For example, it could be argued that Data in TNG is a copy-cat of Spock. Dr. McCoy, after all, frequently referred to Spock as a "computer", and Mr. Data is [literally] a computer. But Data isn't a copy-cat of Spock. He's actually more a reflection of Spock (though, admittedly, Spock's arc in the movies and in "Unification" does paint him as being more similar to Data). Spock (in the Original Series) derided his humanity and fought very hard to subdue and quell it. Spock was like a Dr. Jekyll who thought his human half was the monstrous Mr. Hyde. Data, on the other hand, inverts this concept and is more of a Pinocchio (which Riker explicitly spells out for us in "Encounter At Farpoint").

Data wasn't a copy of Spock, he was an inverted reflection.

Also, Spock was dueling with his human half throughout the Original Series and into the movies. That's a dynamic that isn't present in Data at all. That dynamic is present, however, in Worf! Then, of course, there's the whiz kid element of Spock's character, which was transcribed onto Wesley in TNG. So TNG took inspiration from the Original Series' most popular character (Spock), but instead of copying him with minor variations, it split Spock's attributes into multiple characters.

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Star Trek Voyager cast

A couple years ago, I wrote about the show that I wish Star Trek: Enterrpise had been. Enterprise completely dropped the ball as a prequel and as a bridge between our time and the time of the original Star Trek, by screwing up at fundamental levels of its conception and design. But Enterprise wasn't the first Star Trek series to do this. Its immediate predecessor, Star Trek: Voyager had already started this trend, which has sadly carried onto into all incarnations of Star Trek since.

I rarely talk much about the reasons that I think Voyager is an inferior show to Next Generation and Deep Space Nine. The closest I've come so far was my rant about the Borg, a brief retrospective as part of the 50th anniversary, and a few off-hand jabs at Voyager in some of my other Star Trek posts. This past summer, Steve Shives published a video on Youtube called "What's My Problem with Voyager?" in which he vents some of the same complaints that I have. Steve has some pretty excellent content on his channel, and I highly recommend checking him out if you enjoy my Star Trek content. Anyway, his video inspired me to vent some of my own frustrations with Voyager that he either didn't cover, or for which I feel I have additional insight.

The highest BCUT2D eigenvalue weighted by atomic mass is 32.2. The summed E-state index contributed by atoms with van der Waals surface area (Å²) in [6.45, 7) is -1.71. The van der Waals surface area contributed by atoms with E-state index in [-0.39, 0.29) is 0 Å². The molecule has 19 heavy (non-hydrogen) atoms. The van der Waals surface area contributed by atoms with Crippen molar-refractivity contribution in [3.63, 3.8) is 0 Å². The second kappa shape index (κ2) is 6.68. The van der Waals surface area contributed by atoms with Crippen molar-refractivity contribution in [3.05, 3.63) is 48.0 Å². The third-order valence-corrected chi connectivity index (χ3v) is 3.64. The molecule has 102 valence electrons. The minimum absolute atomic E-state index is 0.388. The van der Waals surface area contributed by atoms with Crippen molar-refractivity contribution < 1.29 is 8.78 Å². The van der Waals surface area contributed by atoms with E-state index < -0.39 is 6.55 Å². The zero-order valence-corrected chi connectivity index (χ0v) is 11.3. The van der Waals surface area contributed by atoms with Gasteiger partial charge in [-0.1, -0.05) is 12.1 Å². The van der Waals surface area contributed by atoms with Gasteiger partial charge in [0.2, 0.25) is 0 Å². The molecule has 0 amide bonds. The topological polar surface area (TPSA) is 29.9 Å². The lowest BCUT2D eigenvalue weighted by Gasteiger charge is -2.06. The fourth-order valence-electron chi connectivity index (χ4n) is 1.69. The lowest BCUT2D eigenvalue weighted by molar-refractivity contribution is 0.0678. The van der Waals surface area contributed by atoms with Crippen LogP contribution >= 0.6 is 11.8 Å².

Steve Shives, creator of "Trek, Actually", posted his problem with Voyager on Youtube.

Just like Steve, I want to start by stressing that I don't hate Star Trek: Voyager. I don't think it's as good as its predecessors, but it's perfectly watchable.

When I first started drafting this, it was going to be a short list of complaints. However, as I re-watched the show, the post ballooned with examples. As such, I'm going to split this into several parts. This first part will probably be the longest (so bear with me please) and will focus on what I perceive as a failure of Star Trek: Voyager to adequately build upon the foundations of its premise. The next post will be about how I perceive Voyager as a lazy copycat of The Next Generation.

At a conceptual level, Voyager begins with two foundational pillars: the ship is stranded on the opposite end of the galaxy; and a quarter of the crew has been replaced by Maquis freedom fighters and terrorists instead of trained Starfleet personnel. The show almost completely whiffs on both of these concepts. I would say that there are also two other foundational pillars of the show, but each of these only lasts for half the series. In the first half of the series, a major source of conflict is the fact that Voyager possesses technology far superior to the races and civilizations that it encounters; thus, bringing the Prime Directive into sharp focus and testing the crew's resolve to obey the Directive in such desperate circumstances. In the second half of the series, we have the Borg (which I will be discussing again).

Voyager is isolated and alone, without the resources of the Federation or a starbase.

All four of these are very strong concepts and well worth exploring. Unfortunately, Voyager almost completely abandons its two initial foundations, and (again) completely whifs when it comes to the Borg (though, admittedly, a big part of that is Star Trek: First Contact's fault). The only concept that Voyager really sticks the landing on is the idea of technological disparity between Voyager and its foes in the first couple seasons.

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A gamer's thoughts

Welcome to Mega Bears Fan's blog, and thanks for visiting! This blog is mostly dedicated to game reviews, strategies, and analysis of my favorite games. I also talk about my other interests, like football, science and technology, movies, and so on. Feel free to read more about the blog.